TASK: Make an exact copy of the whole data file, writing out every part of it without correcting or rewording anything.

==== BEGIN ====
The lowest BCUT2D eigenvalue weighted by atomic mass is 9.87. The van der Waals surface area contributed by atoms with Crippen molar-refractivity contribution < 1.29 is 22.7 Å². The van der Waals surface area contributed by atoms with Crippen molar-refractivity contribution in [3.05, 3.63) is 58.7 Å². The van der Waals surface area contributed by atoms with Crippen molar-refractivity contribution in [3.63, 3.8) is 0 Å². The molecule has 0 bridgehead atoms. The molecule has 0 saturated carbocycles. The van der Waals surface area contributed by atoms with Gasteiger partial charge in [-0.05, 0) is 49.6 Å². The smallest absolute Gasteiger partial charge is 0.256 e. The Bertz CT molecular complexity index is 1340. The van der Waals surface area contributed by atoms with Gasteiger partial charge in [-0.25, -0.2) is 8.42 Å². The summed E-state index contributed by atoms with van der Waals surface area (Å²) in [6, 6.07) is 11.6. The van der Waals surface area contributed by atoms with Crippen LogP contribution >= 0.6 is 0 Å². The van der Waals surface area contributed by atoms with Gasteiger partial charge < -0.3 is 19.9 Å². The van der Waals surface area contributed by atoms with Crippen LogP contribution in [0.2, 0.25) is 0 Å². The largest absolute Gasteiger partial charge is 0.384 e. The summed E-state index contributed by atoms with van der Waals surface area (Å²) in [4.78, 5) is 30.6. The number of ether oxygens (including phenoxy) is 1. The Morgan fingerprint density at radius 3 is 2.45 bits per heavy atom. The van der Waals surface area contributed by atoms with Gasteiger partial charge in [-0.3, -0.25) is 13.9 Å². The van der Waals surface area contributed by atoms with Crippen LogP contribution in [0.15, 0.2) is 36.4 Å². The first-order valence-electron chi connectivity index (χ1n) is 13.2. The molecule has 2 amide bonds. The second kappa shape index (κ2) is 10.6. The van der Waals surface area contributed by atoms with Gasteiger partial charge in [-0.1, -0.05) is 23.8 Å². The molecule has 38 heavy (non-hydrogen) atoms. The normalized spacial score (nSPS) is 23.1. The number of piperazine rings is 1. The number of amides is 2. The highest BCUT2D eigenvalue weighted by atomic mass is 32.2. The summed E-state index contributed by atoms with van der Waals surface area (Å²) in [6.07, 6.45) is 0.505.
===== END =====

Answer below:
The lowest BCUT2D eigenvalue weighted by atomic mass is 9.87. The van der Waals surface area contributed by atoms with Crippen molar-refractivity contribution < 1.29 is 22.7 Å². The van der Waals surface area contributed by atoms with Crippen molar-refractivity contribution in [3.05, 3.63) is 58.7 Å². The van der Waals surface area contributed by atoms with Crippen molar-refractivity contribution in [3.63, 3.8) is 0 Å². The molecule has 0 bridgehead atoms. The molecule has 0 saturated carbocycles. The van der Waals surface area contributed by atoms with Gasteiger partial charge in [-0.05, 0) is 49.6 Å². The smallest absolute Gasteiger partial charge is 0.256 e. The Bertz CT molecular complexity index is 1340. The van der Waals surface area contributed by atoms with Gasteiger partial charge in [-0.25, -0.2) is 8.42 Å². The summed E-state index contributed by atoms with van der Waals surface area (Å²) in [6, 6.07) is 11.6. The van der Waals surface area contributed by atoms with Crippen LogP contribution >= 0.6 is 0 Å². The van der Waals surface area contributed by atoms with Gasteiger partial charge < -0.3 is 19.9 Å². The van der Waals surface area contributed by atoms with Crippen LogP contribution in [0.2, 0.25) is 0 Å². The largest absolute Gasteiger partial charge is 0.384 e. The summed E-state index contributed by atoms with van der Waals surface area (Å²) in [4.78, 5) is 30.6. The number of ether oxygens (including phenoxy) is 1. The Morgan fingerprint density at radius 3 is 2.45 bits per heavy atom. The van der Waals surface area contributed by atoms with Gasteiger partial charge in [-0.3, -0.25) is 13.9 Å². The van der Waals surface area contributed by atoms with Crippen LogP contribution in [0.15, 0.2) is 36.4 Å². The first-order valence-electron chi connectivity index (χ1n) is 13.2. The molecule has 2 amide bonds. The second kappa shape index (κ2) is 10.6. The van der Waals surface area contributed by atoms with Gasteiger partial charge in [-0.1, -0.05) is 23.8 Å². The molecule has 38 heavy (non-hydrogen) atoms. The normalized spacial score (nSPS) is 23.1. The number of piperazine rings is 1. The number of amides is 2. The highest BCUT2D eigenvalue weighted by atomic mass is 32.2. The summed E-state index contributed by atoms with van der Waals surface area (Å²) in [6.07, 6.45) is 0.505.